What started as a weekend getaway on Super Bowl weekend with friends has evolved into something much more than that. Originally, our “Super Bro” weekend – please take that tongue in cheek – was just a bunch of friends camping and riding. The next year, it grew, more ladies attended, the weather kinda sucked but what can you do? It’s Texas in February. Once I left Austin, the event spread to our friends in Seattle at Swift Industries and the name was changed to the more inclusive, less inside jokey, Super Stoke weekend. What’s the point in joking with a name if you have to explain it each time?
The event continued, mostly in Texas, with a field trip to Seattle one April, before landing in Tucson this year. Now, it was a hard sell to get me to drive to Austin to ride in the rain, but I’d gladly drive to Tucson to ride in the majestic Sky Islands and the San Rafael Valley.
The Sky Islands
Sky islands typically are isolated mountains surrounded by radically different lowland environments. They protrude from the otherwise flat landscape and jut into the clouds abruptly. In doing so, they created specific ecoregions, allowing the higher elevations on the mountainsides to flourish with biodiverse life. One of the identifying elements of Sky Islands is the physical separation from any other mountain range, resulting in what is called a habitat island. Think of a lush mountaintop forest, surrounded by dry and arid desert.
As temperatures increased over time, these zones served as a refuge for species who were stranded by the warming climates. As such, Sky Islands are typically frequented by biologists looking to study these isolated animals. The American Southwest is home to many Sky Islands, ranging from Southern New Mexico to Southern Arizona, where our ride takes place. The disambiguation of Sky Islands in this instance refers to the San Rafael Valley, around the town of Patagonia. Unfortunately, as ecodiverse as these Sky Islands are, they are also ripe with minerals and have come under the eye of extraction operations…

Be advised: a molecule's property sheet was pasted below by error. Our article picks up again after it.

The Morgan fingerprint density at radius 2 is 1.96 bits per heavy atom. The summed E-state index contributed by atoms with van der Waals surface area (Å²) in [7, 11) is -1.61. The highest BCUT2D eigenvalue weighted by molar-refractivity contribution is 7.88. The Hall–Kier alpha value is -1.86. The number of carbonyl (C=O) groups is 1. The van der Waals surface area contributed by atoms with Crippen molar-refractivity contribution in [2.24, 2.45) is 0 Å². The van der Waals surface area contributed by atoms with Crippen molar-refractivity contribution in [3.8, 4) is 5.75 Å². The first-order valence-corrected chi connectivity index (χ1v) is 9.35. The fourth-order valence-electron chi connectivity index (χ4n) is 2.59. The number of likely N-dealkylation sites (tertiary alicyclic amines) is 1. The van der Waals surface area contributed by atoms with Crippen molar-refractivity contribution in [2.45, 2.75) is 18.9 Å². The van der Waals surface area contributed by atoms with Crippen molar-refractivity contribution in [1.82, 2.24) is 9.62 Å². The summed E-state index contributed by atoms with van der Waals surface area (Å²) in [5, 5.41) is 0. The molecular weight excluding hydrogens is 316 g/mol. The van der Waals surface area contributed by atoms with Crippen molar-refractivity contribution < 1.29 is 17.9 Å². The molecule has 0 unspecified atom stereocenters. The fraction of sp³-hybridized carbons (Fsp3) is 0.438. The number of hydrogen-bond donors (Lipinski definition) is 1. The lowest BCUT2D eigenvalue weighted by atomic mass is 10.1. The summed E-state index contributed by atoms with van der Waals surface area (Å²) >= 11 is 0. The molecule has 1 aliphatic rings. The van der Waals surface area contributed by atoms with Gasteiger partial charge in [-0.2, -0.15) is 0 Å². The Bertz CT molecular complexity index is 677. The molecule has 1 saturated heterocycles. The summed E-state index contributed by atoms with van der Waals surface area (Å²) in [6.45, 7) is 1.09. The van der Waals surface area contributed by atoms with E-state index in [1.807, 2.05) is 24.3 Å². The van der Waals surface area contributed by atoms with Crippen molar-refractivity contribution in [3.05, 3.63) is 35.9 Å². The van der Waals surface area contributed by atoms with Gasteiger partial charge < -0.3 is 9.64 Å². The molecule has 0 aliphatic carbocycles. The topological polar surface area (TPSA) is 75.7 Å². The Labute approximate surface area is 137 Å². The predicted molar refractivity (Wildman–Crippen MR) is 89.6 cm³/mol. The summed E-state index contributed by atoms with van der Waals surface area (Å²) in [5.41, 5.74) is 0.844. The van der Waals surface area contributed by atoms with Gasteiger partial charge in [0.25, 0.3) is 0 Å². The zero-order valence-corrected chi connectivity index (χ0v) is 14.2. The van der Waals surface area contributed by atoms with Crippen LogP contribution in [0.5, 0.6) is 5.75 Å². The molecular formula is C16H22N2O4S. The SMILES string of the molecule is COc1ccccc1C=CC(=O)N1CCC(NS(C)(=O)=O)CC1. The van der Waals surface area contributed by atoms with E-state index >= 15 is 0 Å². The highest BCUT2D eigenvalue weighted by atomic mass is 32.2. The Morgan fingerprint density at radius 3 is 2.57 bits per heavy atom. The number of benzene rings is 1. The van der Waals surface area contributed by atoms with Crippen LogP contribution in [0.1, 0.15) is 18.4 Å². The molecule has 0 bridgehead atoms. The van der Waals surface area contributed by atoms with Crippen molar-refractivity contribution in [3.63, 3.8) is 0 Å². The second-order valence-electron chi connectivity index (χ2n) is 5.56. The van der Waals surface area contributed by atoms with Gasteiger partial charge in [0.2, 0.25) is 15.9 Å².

Work With the Locals
Gideon and Jacob from Austin’s Beat the Clock Cycling, Dan from Colorado, along with Martina from Swift Industries, pinged Colin Holmes from Rusty Pedal to give his input on the riding route. They nailed down Kentucky Camp for the weekend – a once-forgotten cabin alongside crumbling adobe structures, that acts as a refuge on the Arizona Trail. Colin’s input suggested our route ride straight from camp to Patagonia, before climbing up and through the San Rafael Valley before making a big loop back into camp. It totaled 80-something miles with around 4,000′ of elevation, with no real climbs on the agenda. Sound like heaven to you? It sure did to me! With all the rain we’ve been getting in Southern California, I was stoked to get into the desert and ride, especially since I’d yet to spend any time in the San Rafael Valley and have been hearing such good things about the zone. Then to up the ante, the group hired Jasper from 5 Points to cater the weekend!
Those of you doing the Ruta del Jefe will ride some of the same roads we covered on our ride last Saturday.